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Voices from Four Directions

Contemporary Translations of the Native Literatures of North America

Brian Swann

Publication Year: 2004

Storytelling and singing continue to be a vital part of community life for Native peoples today. Voices from Four Directions gathers stories and songs from thirty-one Native groups in North America—including the Iñupiaqs in the frigid North, the Lushootseeds along the forested coastline of the far West, the Catawbas in the humid South, and the Maliseets of the rugged woods of the East. Vivid stories of cosmological origins and transformation, historical events remembered and retold, as well as legendary fables can be found in these pages. Well-known Trickster figures like Raven, Rabbit, and Coyote figure prominently in several tales as do heroes of local fame such as Tom Laporte of the Maliseets. The stories and songs entertain, instruct, and recall rich legacies as well as obligations. Many are retellings and reinventions of classic narratives, while others are more recent creations.

Award-winning poet and critic Brian Swann has gathered some of the richest and most diverse literatures of Native North America and provides an introduction to the volume. In addition, each story is introduced and newly translated.

Published by: University of Nebraska Press

Series: Native Literatures of the Americas

Title Page, Copyright, Frontispiece

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pp. vii-xi

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pp. xiii-xxii

This volume is a follow-up and extension of Coming to Light: Contemporary Translations of the Native Literatures of North America.1The present collection continues both the format and the method of Coming to Light. The introductions that preface each translation give readers as much information as possible so that they...

Part 1. North

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Raven Tales from Kamchatka

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pp. 3-24

Raven is the main mythological cultural hero of the Koryaks and their Chukchi neighbors to the north and their Itelmen neighbors to the south. Although these people are indigenous to Kamchatka and Chukotka, in Russian northeast Asia, their mythology has remarkable continuities with mythologies of Native American peoples across the Bering Strait, especially on the North Pacific coast. Some...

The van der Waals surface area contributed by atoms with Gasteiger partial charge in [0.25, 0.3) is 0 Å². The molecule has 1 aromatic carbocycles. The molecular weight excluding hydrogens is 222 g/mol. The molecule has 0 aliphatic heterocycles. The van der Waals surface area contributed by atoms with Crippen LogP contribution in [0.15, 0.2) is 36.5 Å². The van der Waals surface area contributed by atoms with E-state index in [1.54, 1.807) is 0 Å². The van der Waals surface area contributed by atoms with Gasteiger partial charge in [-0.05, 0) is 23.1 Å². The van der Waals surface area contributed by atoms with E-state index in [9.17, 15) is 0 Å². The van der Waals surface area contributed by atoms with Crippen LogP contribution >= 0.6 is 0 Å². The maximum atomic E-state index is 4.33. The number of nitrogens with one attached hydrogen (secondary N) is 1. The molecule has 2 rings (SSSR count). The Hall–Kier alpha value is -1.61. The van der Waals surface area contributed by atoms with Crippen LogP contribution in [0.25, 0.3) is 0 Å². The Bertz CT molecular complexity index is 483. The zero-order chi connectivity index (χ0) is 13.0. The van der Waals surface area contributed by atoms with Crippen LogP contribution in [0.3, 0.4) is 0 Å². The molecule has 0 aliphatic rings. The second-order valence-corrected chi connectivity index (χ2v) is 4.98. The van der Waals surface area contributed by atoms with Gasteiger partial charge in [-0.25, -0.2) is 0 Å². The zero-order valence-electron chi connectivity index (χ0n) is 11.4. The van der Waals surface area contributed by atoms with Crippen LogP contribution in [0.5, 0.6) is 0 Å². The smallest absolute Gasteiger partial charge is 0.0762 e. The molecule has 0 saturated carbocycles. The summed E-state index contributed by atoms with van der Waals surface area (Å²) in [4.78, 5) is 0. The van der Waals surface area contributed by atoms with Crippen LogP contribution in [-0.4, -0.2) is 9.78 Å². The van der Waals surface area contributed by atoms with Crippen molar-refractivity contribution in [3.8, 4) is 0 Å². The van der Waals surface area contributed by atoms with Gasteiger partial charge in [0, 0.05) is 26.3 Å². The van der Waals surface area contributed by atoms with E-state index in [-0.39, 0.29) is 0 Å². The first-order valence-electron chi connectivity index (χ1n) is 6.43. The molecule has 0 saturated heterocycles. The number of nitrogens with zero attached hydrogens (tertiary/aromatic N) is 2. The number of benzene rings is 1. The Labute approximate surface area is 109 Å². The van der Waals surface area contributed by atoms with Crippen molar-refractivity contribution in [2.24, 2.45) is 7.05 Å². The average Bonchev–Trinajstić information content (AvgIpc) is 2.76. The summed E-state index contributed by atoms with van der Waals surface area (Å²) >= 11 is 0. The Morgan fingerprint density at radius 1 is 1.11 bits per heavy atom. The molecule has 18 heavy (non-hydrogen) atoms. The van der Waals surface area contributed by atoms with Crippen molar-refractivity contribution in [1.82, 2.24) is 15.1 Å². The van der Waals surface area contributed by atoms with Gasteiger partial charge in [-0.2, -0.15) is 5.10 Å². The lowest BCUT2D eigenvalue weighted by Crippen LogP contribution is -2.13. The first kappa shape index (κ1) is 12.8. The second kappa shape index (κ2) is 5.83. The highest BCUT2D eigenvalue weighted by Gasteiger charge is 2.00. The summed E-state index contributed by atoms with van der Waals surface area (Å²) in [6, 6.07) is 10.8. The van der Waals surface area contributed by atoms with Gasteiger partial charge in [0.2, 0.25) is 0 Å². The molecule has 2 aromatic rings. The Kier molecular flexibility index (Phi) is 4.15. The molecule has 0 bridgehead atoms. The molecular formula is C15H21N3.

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Raven Stories

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pp. 25-41

Raven stories comprise the comic genre in Tlingit oral literature, in contrast to the clan histories and legends, which might be compared to tragedy. Raven is a trickster figure, and in Tlingit tradition the trickster role merges with that of culture hero or demiurge. As the accompanying stories demonstrate, the Tlingit Raven cycle contains both elements, and this combination has frustrated two centuries...

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The Young Woman Who Disappeared

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pp. 42-50

This story was told byMinnie Gray (Aliitchak) to her sister, Clara Lee (Paaniikaaluk), in Ambler, Alaska, on August 28, 1999. It was transcribed in Iñupiaq (the language of the Northern Alaskan Iñupiat) and translated by Minnie Gray and Tadataka Nagai. The village of Ambler is located at the confluence of the Kobuk and Ambler Rivers in northwest Alaska and is called Ivisaappaat...

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Two Children Adrift

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pp. 52-79

Iñupiaq is part of the Inuit language, a continuum of dialects that extend all the way across the American Arctic from Unalakleet to Nome to Kotzebue to Barrow to Barter Island in Alaska; from Aklavik, Northwest Territories, to Rigolet, Labrador, in Canada, and into all of Greenland.1 The Inuit language is called Kalaallisut...

Part 2. West

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pp. 83-104

While myth and poetry have received the lion’s share of the attention granted to Native American oral literature, on the north Pacific coast at least, nonmythic narratives are also an important part of indigenous literary traditions.1 Among the Kwakwaka’wakw of coastal British Columbia (also known as the Kwakiutl), true narratives were traditionally divided into...

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The Sea Lion Hunter

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pp. 105-120

Ghandl of the Qayahl Llaanas was a Haida-speaking myth teller, born about 1851 in the village of Qaysun, on the exposed west coast of the Queen Charlotte Islands, off the coast of British Columbia and Alaska. The Haida people, who have lived in these islands for thousands of years, live in them still, and the archipelago...